Six months ago, I announced that from now on, I would be cooking and eating dinner at church every Wednesday evening - and that anyone who wanted to join me was welcome.
A few people accepted my invitation. Throughout the summer, there would be seven to ten people joining me for dinner on Wednesdays. I put out a basket and invited those who had come more than once to put a few dollars in to help pay for the food. The money received almost covered what I spent.
The meals were simple: quesadillas, hamburgers, spaghetti. Later on I would get creative, trying new recipes, like the time I made Turkey & Vegetable Chili Verde from scratch. Delicious, fun to make, but still simple. The only beverage I provided was ice water, although our church does have a vending machine with reasonably priced beverages. We ate on paper plates with paper napkins.
At the end of summer, the number of dinner guests began to grow. Soon we were 15, then 20. One week we had 25. Some of those who came said they wanted an opportunity to cook, so I got to enjoy some Wednesday dinners without having to plan, shop, and prepare the food, which was nice. And the money in the basket soon began to surpass the amount that was spent.
As we begin our seventh month of Wednesday night dinners, I'm surprised to discover that each week is more enjoyable and satisfying to me than the previous week. I'm surprised, because I've been trained to expect just the opposite from life. Normally, satisfaction decreases over time. The new clothes I bought six months ago don't bring me nearly the same level of satisfaction today that they brought me when they were new. The DVD I bought over the summer now sits on a shelf collecting dust. I can say the same for just about everything I've ever bought. They quickly become old, tired, boring, or obsolete, and never bring me the long-lasting satisfaction that I crave.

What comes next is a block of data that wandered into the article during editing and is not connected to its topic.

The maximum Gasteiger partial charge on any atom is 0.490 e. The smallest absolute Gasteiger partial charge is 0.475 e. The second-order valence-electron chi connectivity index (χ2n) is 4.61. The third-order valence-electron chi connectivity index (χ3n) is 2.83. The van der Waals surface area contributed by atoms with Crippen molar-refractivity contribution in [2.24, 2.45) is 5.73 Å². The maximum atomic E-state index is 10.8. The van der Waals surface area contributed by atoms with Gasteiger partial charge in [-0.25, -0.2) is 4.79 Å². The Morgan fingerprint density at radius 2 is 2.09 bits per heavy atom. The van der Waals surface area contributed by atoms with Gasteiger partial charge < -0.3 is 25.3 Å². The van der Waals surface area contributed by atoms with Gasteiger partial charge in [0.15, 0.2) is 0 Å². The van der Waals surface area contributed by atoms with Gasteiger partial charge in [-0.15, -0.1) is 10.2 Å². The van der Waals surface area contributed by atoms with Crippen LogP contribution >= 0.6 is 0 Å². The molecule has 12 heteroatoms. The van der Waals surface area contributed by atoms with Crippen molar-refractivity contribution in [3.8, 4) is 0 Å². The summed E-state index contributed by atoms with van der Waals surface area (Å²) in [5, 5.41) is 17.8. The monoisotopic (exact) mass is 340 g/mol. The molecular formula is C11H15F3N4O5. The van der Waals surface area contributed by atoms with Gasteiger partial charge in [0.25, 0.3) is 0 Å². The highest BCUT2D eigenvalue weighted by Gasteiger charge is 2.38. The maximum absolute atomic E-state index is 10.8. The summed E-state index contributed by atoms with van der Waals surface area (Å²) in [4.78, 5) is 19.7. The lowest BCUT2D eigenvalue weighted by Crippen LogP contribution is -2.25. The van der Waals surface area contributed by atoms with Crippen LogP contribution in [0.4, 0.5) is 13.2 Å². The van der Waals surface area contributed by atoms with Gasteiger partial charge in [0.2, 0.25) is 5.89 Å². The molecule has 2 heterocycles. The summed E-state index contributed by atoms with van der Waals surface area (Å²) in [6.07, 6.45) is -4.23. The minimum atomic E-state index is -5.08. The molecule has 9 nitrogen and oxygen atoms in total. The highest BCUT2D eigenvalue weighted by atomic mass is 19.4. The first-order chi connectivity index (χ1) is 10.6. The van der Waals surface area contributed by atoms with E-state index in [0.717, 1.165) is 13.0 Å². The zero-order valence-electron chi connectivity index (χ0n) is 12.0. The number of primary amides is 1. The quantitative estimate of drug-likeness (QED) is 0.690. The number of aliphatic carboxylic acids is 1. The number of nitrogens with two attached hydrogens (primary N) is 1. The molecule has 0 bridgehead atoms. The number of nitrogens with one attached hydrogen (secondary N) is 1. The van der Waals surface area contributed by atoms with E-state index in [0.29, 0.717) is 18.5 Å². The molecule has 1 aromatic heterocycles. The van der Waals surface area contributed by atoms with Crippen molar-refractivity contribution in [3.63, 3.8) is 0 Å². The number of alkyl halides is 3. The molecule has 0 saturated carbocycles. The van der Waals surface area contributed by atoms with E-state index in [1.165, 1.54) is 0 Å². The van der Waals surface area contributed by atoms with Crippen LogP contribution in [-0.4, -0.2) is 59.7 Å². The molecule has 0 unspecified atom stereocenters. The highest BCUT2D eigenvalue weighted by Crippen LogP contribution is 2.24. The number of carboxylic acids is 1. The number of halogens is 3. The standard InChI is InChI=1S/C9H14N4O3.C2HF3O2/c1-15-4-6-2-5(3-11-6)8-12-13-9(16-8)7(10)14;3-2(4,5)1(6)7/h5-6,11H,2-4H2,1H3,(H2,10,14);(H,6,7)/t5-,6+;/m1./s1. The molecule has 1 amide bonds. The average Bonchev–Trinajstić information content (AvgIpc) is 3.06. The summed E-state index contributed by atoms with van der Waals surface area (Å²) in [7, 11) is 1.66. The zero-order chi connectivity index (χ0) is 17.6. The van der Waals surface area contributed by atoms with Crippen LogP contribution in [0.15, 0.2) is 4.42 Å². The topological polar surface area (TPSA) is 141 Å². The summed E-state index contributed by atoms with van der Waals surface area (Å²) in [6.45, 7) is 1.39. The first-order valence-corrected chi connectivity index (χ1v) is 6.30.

But Wednesday night dinners remain fresh, exciting, and deeply satisfying. I figure this is true for several reasons:
- It's REAL. So often we seek to amuse ourselves with things that are VIRTUAL: TV, internet, tabloid magazines. But the people we encounter there aren't real. They're not there with us. We can't interact with TV and movie personalities, and we can only interact in a limited way with people via the internet. This leaves us dissatisfied.
- It's ORGANIC. By that I mean it's something we create ourselves. We're not dependent on someone else (TV producers, fashion designers, or corporate advertisers, for example) to mass-produce entertainment for us. This is something we've created. It's unique, and it's ours.
- It's DYNAMIC. The shirt I bought six months ago, it's still the same. The DVD I bought: the story never changes. But an experience that is real and organic will always be changing, different every time. It's dynamic, not static. New people show up, and the old people have new stories to tell. The menu changes from week to week, and so does the location where we eat: outside on the patio when it's warm, inside when it's not. In conversation around the dinner table, we listen and respond to what's going on in our lives and in our families: births, deaths, lost jobs, new jobs, new relationships, and the joys and challenges of raising children or caring for parents.
So: Who wants to join me for dinner?
(For those seriously interested in coming, yes, the invitation is real. Weekly updates are posted at www.facebook.com/bixbyknollschurch. If I'm organized enough, I'll even post the menu there. Everyone is welcome.)